YNP Park wolves get radio collars, including the Hayden Valley Pack's alphas. Hayden Valley wolves to be "spanked."

Jan 31, 2005

A number of Yellowstone Park wolves received radio collars, and one wolf was recollared in recent work by the Yellowstone Park wolf team.

Of the new collars, the alpha pair of the formerly collarless Hayden Valley Pack was collared and given the numbers 540F and 541M. The very light collared female, 540F, weighed 85 pounds and the male 118 pounds.

There has been some controversy over giving this pack collars because they are easy wolves to see, and favorites of photographers. Of course photographers and others prefer to see wolves without collars, but the pack is due for some discipline because of bad behavior by some of the  people who watch them.

Dr. Doug Smith, head of the wolf team said they had withheld collaring these wolves in deference to photographers. However, these wolves have been illegally fed by people, including being fed this winter. As a result the wolves have become bolder and bolder and could be a threat to people.

The wolves have been approaching snowcoaches this winter, circling them, and even peering in the windows. Furthermore, the wolves made an unprovoked attack on dogs in a doorway at Grant Village during a trip the pack made to the south. They usually they hang out in the Canyon/upper Hayden Valley area.  People have been getting too near the wolves and some have been feeding them.

The recent attack and killing of a man in northern Canada was by a pack of food conditioned wolves. So was an earlier unprovoked attack of a miner in northern Canada. In years past, hikers on Vancouver Island were attacked by food conditioned wolves.

Dr. Smith told me this is the worst case of human conditioning of wolves so far in the Park's wolf restoration.  Several winters ago some members of the Druid Pack had to be crackershelled after starting to haunt the roadside in the Lamar Valley. It was reported they had been feed at least once by passing snowmobilers. The crackershells taught the wolves to stay away from people.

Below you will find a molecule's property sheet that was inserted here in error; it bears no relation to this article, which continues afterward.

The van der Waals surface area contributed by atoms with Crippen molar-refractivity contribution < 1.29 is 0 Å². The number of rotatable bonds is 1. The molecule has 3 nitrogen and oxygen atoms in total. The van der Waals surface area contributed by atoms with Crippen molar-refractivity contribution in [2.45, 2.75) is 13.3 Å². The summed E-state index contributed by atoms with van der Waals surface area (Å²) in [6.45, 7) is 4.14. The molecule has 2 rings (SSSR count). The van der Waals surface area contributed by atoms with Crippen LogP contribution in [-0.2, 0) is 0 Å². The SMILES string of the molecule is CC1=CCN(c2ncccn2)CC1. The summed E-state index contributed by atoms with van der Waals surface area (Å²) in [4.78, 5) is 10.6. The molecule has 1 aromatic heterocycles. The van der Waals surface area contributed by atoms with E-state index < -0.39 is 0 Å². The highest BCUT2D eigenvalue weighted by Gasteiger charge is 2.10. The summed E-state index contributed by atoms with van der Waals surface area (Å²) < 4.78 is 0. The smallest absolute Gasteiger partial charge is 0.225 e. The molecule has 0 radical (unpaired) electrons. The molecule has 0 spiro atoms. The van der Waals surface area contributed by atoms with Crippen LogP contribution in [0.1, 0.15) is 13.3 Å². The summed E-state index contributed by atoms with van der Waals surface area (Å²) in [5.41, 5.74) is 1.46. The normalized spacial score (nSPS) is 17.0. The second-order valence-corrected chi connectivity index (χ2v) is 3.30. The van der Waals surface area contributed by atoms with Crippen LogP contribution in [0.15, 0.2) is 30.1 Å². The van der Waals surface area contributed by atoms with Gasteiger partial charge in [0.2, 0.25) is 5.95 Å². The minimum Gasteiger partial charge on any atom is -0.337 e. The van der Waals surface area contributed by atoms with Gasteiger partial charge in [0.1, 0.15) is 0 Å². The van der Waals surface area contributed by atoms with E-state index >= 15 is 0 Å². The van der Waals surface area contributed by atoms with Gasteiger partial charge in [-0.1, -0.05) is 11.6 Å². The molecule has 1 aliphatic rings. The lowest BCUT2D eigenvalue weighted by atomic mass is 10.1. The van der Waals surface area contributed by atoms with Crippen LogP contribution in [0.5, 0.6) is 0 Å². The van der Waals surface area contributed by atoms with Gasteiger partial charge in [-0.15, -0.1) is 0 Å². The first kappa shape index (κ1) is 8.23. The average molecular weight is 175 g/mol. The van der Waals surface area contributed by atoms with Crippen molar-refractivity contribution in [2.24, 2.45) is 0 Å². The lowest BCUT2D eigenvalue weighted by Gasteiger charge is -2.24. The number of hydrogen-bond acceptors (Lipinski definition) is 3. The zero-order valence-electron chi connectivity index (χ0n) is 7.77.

Smith said he thought crackershelling would solve the problem as it did with the Druids, although Northern Rockies wolf recovery coordinator, Ed Bangs in Helena, recently suggested a darker future for the pack if they keep approaching people.

With the alpha pair now radio-collared they can be tracked, and it will be known when they are on the road so that aversive conditioning can be administered.  This may trouble some people, but the wolves are not likely to be permanently injured. The fault lies with people, not the wolves.

Photographer Phil Takatsuno emailed me indicating that the Hayden Valley Pack has been spotted feeding on bison carcasses. Good! —but he opined that given all the human activity in the Canyon area, it may be hard to prevent them from remaining habituated.

A complete update on wolves will be given when the collaring is complete. Three members of the newly powerful Gibbon Pack were collared. The alpha male of the Cougar Creek Pack was recollared. Three Leopolds were collared and three members of the new Hellroaring Pack (a split from the Leopolds) were collared. More collars are yet to be deployed.

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